I believe in food. To our primitive ancestors, food was an assurance of survival whose quest occupied much of their day. In our modern world full of conveniences, skillful chefs have turned food into an art form to entertain our taste buds. I believe that food is much more than a key element in human survival. I believe that food is a powerful force that offers comfort, community, and a way of communication.
Think back to a fond childhood memory with family. Chances are that it occurred during a holiday feast or family dinner. Those moments are remembered and relived whenever a scent is reminiscent of Mom’s meatloaf or Grandma’s apple pie. I believe that food can bring back home, no matter how far away it may be. Preparing a family recipe brings back memories of relatives who have prepared the same dish, and eating it reminds me of reunions, holidays, and the crazy discussions we always seem to get into around our dinner table.
I believe that food is a great method of communication. Because of vast age and distance barriers, I have always found it challenging to connect with my grandparents who live in Wyoming. Vacations spent at their house out west were fun, but, being the youngest kid, I always felt left out from the rest of the family. I discovered my niche when I fell in love with cooking a few years ago. My grandma was a home economics major and enjoyed throwing dinner parties throughout her younger years. We have bonded over the stove making noodles, soups, and countless cheesecakes. Whenever I fly out for a visit, I come armed with a suitcase full of recipes.
My grandpa was diagnosed with a cancer relapse over a year ago. A lifelong lover of food, he anxiously anticipated the meals I fixed. Chemotherapy treatments drained the cancer, but also his upbeat mood and appetite. He spent most of his time sleeping and had trouble moving around and performing everyday tasks. When we went to visit, it was hard for me to watch him suffer instead of being his usual witty self. I took refuge in the kitchen, experimenting with new recipes and fixing his old favorites. My meals always seemed to spice up his day and his mood. His offbeat sense of humor would make an appearance at the table. Although it hurt me to see his deteriorating health, I felt good knowing that my meals made up for my lack of verbal communication.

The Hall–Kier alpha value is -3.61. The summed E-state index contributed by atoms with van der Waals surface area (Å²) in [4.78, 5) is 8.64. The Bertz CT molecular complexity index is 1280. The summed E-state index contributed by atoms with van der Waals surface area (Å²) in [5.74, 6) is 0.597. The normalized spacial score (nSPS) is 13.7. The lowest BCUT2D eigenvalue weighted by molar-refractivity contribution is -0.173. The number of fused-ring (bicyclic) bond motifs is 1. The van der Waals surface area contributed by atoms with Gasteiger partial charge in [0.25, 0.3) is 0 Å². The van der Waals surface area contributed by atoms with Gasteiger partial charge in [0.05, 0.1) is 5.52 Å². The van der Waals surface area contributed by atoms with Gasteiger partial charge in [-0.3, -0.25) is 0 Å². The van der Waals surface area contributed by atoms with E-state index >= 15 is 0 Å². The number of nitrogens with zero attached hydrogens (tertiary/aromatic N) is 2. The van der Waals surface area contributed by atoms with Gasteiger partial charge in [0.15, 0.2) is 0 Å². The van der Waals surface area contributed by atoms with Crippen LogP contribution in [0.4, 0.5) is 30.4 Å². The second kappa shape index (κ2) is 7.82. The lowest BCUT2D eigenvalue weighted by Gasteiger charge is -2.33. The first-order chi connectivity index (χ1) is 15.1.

I believe that memories can be preserved through food. I know that for the rest of my life, every time I fix crab alfredo sauce or bake double chocolate biscotti I will be reminded of my grandpa’s brightly colored wardrobe, unique jokes, and love of nature. Just one bite of a familiar dish has the power to remind me of the warmth, security, and love my family has to offer.
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